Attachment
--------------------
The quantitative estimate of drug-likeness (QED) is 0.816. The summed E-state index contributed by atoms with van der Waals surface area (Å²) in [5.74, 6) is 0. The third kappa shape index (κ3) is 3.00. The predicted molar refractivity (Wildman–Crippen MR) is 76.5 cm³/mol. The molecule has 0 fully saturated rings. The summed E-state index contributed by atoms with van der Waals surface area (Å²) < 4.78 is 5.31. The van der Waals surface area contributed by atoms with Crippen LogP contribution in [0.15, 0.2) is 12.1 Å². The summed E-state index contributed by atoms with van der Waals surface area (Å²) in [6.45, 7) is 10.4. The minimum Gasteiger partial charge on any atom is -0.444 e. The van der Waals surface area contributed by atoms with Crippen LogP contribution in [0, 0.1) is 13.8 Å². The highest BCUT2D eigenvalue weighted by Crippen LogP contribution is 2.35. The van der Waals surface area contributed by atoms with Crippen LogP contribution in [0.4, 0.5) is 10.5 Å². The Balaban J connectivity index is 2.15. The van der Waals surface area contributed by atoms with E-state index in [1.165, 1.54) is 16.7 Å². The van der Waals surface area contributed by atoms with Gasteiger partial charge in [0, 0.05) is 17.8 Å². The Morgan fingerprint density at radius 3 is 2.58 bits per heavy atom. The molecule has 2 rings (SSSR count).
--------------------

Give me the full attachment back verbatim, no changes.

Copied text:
The quantitative estimate of drug-likeness (QED) is 0.816. The summed E-state index contributed by atoms with van der Waals surface area (Å²) in [5.74, 6) is 0. The third kappa shape index (κ3) is 3.00. The predicted molar refractivity (Wildman–Crippen MR) is 76.5 cm³/mol. The molecule has 0 fully saturated rings. The summed E-state index contributed by atoms with van der Waals surface area (Å²) < 4.78 is 5.31. The van der Waals surface area contributed by atoms with Crippen LogP contribution in [0.15, 0.2) is 12.1 Å². The summed E-state index contributed by atoms with van der Waals surface area (Å²) in [6.45, 7) is 10.4. The minimum Gasteiger partial charge on any atom is -0.444 e. The van der Waals surface area contributed by atoms with Crippen LogP contribution in [0, 0.1) is 13.8 Å². The highest BCUT2D eigenvalue weighted by Crippen LogP contribution is 2.35. The van der Waals surface area contributed by atoms with Crippen LogP contribution in [0.4, 0.5) is 10.5 Å². The Balaban J connectivity index is 2.15. The van der Waals surface area contributed by atoms with E-state index in [1.165, 1.54) is 16.7 Å². The van der Waals surface area contributed by atoms with Gasteiger partial charge in [0, 0.05) is 17.8 Å². The Morgan fingerprint density at radius 3 is 2.58 bits per heavy atom. The molecule has 2 rings (SSSR count).